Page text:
to get $p_x(t) = R\sin(t + \alpha) + c_1$ and $p_y(t) = -R\cos(t + \alpha) + c_2$. This trajectory is a point moving on a circle centered at point $(c_1, c_2)$ and of radius $R$, with speed $R$ or unit angular speed. Note that velocity is also perpendicular to the point’s position wrt the centre of the circle, as velocity is tangential to the circle, as it should be.

With a suitable change of coordinates (translate the origin to $(c_1, c_2)$, then rotate the axes by $\frac{\pi}{2}+\alpha$, then scale everything so that $R = 1$), this is the familiar paremetrization $(\cos(t), \sin(t))$ of the circle.

Note: Just as we derived $(v_x(t), v_y(t)) = (R\cos(t + \alpha), R\sin(t + \alpha))$ from assuming that the acceleration is perpendicular to velocity, we can, by assuming that velocity is perpendicular to position, identically derive $(p_x(t), p_y(t)) = (R\cos(t + \alpha), R\sin(t + \alpha))$, i.e. that the point moves on a circle.

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Written by S

Sun, 2013-04-07 at 23:38:01 +05:30

Posted in mathematics

8 Responses

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1. I tried to solve this problem independent of a coordinate system. I used a tensor, but it turns out you don’t really need one:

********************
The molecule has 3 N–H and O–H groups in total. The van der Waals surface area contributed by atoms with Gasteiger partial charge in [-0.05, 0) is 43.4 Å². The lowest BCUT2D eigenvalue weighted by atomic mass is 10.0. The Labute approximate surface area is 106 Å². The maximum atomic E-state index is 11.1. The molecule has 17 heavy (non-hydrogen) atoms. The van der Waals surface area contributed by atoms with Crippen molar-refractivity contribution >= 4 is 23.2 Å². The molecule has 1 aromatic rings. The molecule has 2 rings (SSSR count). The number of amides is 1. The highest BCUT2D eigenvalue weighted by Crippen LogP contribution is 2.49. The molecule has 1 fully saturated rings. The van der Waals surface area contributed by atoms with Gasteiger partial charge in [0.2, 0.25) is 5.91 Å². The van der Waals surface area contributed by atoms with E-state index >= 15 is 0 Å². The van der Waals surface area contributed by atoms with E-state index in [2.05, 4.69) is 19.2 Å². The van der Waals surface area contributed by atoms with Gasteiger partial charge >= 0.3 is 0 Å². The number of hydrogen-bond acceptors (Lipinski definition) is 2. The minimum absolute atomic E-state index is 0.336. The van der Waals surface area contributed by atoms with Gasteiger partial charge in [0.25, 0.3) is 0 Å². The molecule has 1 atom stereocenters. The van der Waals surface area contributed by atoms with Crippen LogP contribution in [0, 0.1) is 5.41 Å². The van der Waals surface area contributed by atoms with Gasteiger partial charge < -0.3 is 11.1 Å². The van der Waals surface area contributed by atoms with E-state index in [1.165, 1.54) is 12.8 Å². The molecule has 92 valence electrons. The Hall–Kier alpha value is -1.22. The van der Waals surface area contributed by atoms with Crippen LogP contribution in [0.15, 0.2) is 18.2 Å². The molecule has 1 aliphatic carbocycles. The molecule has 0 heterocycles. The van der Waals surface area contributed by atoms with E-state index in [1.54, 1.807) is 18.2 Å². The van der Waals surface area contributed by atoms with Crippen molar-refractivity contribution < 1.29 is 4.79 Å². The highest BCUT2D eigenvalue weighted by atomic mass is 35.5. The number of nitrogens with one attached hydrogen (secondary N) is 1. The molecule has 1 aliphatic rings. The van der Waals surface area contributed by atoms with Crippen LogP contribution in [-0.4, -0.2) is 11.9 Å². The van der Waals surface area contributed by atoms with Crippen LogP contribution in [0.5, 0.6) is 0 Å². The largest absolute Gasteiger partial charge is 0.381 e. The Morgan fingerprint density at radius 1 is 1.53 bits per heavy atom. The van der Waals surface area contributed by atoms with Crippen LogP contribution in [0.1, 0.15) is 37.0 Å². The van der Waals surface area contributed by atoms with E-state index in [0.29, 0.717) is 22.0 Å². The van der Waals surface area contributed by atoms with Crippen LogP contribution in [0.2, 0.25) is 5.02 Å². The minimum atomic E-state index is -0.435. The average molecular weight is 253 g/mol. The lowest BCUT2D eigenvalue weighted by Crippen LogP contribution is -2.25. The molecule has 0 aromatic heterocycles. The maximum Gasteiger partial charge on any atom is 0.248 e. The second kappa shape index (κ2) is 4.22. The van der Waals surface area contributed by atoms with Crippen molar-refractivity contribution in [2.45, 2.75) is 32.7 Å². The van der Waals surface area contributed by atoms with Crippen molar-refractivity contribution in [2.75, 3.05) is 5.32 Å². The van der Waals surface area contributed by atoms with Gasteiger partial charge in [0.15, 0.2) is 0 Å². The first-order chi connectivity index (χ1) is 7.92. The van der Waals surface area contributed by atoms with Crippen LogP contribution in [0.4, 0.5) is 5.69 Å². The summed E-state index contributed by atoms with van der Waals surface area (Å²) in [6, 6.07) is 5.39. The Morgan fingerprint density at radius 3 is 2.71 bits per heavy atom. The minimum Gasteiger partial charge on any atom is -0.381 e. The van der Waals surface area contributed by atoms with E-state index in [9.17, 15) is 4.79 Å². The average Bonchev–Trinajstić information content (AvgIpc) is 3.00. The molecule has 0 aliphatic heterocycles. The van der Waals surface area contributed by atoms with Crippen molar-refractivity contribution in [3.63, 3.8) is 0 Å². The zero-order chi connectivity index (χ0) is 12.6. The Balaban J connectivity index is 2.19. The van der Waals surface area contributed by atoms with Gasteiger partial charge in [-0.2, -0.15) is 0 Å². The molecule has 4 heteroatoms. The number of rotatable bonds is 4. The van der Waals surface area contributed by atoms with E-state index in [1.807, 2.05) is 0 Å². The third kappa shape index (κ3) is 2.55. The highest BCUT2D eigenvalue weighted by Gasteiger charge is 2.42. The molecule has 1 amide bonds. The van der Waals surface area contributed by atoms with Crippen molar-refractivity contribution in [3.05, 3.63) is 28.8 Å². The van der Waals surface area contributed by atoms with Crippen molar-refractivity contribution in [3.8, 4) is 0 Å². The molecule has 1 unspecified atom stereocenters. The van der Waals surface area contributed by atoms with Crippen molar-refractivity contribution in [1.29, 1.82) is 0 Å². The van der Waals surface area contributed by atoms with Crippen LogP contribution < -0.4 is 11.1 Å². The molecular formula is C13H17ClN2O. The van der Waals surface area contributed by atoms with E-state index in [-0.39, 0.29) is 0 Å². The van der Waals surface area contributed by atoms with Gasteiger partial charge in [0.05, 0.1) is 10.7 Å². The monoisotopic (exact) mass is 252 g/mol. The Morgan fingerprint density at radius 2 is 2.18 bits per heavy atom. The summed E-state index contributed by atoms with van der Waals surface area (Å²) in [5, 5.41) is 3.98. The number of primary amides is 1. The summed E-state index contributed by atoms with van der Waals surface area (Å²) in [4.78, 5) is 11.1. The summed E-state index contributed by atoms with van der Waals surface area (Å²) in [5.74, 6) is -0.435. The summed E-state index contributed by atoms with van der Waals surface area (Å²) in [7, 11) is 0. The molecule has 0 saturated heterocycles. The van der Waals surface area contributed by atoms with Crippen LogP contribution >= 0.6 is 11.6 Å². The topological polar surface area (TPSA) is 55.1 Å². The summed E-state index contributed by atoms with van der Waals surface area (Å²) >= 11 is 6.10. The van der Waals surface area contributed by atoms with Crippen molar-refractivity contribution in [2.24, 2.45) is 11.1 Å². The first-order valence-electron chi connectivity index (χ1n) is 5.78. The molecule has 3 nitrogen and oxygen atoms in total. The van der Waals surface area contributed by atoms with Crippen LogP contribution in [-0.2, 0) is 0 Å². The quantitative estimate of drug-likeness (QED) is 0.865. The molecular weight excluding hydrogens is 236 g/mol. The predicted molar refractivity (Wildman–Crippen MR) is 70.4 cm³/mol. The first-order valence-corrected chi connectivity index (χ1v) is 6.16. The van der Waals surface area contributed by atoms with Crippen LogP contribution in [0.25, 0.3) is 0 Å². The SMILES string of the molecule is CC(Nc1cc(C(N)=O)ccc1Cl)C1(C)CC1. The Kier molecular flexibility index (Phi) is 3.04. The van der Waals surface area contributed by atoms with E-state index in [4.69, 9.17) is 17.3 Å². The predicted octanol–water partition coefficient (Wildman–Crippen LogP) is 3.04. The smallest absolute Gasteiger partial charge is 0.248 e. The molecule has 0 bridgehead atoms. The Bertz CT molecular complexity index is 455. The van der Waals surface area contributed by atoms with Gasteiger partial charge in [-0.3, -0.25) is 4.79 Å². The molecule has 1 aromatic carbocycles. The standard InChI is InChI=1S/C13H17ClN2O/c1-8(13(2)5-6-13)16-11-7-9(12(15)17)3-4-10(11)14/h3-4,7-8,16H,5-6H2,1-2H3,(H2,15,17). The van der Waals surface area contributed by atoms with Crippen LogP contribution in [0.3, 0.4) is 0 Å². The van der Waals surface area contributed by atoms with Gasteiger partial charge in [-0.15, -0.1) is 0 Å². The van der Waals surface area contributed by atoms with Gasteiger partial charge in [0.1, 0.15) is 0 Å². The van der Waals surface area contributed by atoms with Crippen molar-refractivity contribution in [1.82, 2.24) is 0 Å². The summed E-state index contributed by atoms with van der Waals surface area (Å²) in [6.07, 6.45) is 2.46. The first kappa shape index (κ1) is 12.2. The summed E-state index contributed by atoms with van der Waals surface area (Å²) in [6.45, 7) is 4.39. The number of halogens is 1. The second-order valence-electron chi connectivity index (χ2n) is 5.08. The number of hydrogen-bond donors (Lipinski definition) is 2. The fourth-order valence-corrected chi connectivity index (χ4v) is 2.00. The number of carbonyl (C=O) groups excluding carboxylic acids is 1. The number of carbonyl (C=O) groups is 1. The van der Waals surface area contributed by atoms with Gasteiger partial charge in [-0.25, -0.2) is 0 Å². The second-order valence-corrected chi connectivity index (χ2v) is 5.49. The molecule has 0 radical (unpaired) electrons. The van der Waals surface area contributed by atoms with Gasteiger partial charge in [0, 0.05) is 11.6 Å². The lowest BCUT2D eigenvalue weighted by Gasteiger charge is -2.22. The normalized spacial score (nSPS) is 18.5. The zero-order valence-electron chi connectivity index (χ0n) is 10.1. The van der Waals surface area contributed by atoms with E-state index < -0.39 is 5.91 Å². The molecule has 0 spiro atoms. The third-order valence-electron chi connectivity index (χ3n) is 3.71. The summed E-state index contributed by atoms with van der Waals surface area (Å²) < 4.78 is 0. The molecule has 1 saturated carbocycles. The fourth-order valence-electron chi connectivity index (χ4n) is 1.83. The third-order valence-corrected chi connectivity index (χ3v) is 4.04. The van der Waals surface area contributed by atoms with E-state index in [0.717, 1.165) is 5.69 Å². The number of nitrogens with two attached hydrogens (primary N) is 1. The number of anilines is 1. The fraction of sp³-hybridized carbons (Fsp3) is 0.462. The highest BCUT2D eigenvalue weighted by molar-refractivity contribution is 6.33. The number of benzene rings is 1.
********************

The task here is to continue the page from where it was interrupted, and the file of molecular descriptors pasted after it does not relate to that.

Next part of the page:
Let $\underbar{Q}$ be an orthogonal tensor that rotates its argument(operand?) by 90 degrees, so that $det(\underbar{Q}) = 1$ and $\underbar{a} \cdot \underbar{Q} \underbar{a} = \underbar{0} \forall \underbar{a}$. Then $\dot{\underbar{v}} = \underbar{Q} \underbar{v}$ by your definition.

Also, $\underbar{v} \cdot \underbar{Q} \underbar{v} = 0$, so $\underbar{v} \cdot \dot{\underbar{v}} = 0$. This can be written as $\frac{1}{2} \dot{v^2} = 0$, so $\underbar{v}$ has constant magnitude.

Finally, $\dot{\underbar{v}} = \underbar{Q} \underbar{v}$ can be integrated to give $\underbar{v} = \underbar{Q} (\underbar{r} - \underbar{r0})$ because $\underbar{Q}$ is not time dependent. Choosing our origin carefully so that $\underbar{r0} = 0$, We get $\underbar{v} = \underbar{Q} \underbar{r}$, the same as the relation between $\dot{\underbar{v}}$ and $\underbar{v}$. The same step as above gives $\frac{1}{2}\dot{r^2} = 0$, so $\underbar{r}$ has constant magnitude as well.

In two dimensions, $r=const$ tells us that it moves in a circle about the origin, $v=const$ tells us that the circular motion is uniform.

Incidentally, I think setting $\underbar{a} \cdot \underbar{Q} \underbar{a} = k a^2$ where unlike above, $k$ is not zero, describes a (linear) spiral instead. (Not sure, just spitballing.) An interesting question is what the spirals look like when $k(t)$ is not a constant.